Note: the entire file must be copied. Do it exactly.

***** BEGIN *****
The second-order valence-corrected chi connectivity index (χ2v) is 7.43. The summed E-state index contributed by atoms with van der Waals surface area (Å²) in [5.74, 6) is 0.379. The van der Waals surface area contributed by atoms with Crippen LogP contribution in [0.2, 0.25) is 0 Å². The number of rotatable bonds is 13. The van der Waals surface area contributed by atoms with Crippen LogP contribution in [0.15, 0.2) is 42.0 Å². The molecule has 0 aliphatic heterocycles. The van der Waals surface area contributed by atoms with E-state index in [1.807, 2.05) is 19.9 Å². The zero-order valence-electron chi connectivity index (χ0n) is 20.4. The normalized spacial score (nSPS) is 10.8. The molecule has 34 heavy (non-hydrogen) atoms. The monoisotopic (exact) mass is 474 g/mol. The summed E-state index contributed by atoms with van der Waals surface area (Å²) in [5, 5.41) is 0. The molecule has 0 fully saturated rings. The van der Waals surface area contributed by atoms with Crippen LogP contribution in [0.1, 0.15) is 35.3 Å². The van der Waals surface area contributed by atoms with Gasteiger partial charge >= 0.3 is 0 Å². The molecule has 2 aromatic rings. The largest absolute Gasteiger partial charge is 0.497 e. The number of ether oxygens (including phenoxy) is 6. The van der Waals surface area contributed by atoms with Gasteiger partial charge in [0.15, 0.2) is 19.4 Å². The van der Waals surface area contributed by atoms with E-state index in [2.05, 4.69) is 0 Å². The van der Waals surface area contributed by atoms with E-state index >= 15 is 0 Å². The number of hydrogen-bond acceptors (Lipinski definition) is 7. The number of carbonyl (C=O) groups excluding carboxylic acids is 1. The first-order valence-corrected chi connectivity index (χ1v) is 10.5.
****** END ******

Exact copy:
The second-order valence-corrected chi connectivity index (χ2v) is 7.43. The summed E-state index contributed by atoms with van der Waals surface area (Å²) in [5.74, 6) is 0.379. The van der Waals surface area contributed by atoms with Crippen LogP contribution in [0.2, 0.25) is 0 Å². The number of rotatable bonds is 13. The van der Waals surface area contributed by atoms with Crippen LogP contribution in [0.15, 0.2) is 42.0 Å². The molecule has 0 aliphatic heterocycles. The van der Waals surface area contributed by atoms with E-state index in [1.807, 2.05) is 19.9 Å². The zero-order valence-electron chi connectivity index (χ0n) is 20.4. The normalized spacial score (nSPS) is 10.8. The molecule has 34 heavy (non-hydrogen) atoms. The monoisotopic (exact) mass is 474 g/mol. The summed E-state index contributed by atoms with van der Waals surface area (Å²) in [5, 5.41) is 0. The molecule has 0 fully saturated rings. The van der Waals surface area contributed by atoms with Crippen LogP contribution in [0.1, 0.15) is 35.3 Å². The van der Waals surface area contributed by atoms with Gasteiger partial charge >= 0.3 is 0 Å². The molecule has 2 aromatic rings. The largest absolute Gasteiger partial charge is 0.497 e. The number of ether oxygens (including phenoxy) is 6. The van der Waals surface area contributed by atoms with Gasteiger partial charge in [0.15, 0.2) is 19.4 Å². The van der Waals surface area contributed by atoms with E-state index in [2.05, 4.69) is 0 Å². The van der Waals surface area contributed by atoms with E-state index >= 15 is 0 Å². The number of hydrogen-bond acceptors (Lipinski definition) is 7. The number of carbonyl (C=O) groups excluding carboxylic acids is 1. The first-order valence-corrected chi connectivity index (χ1v) is 10.5.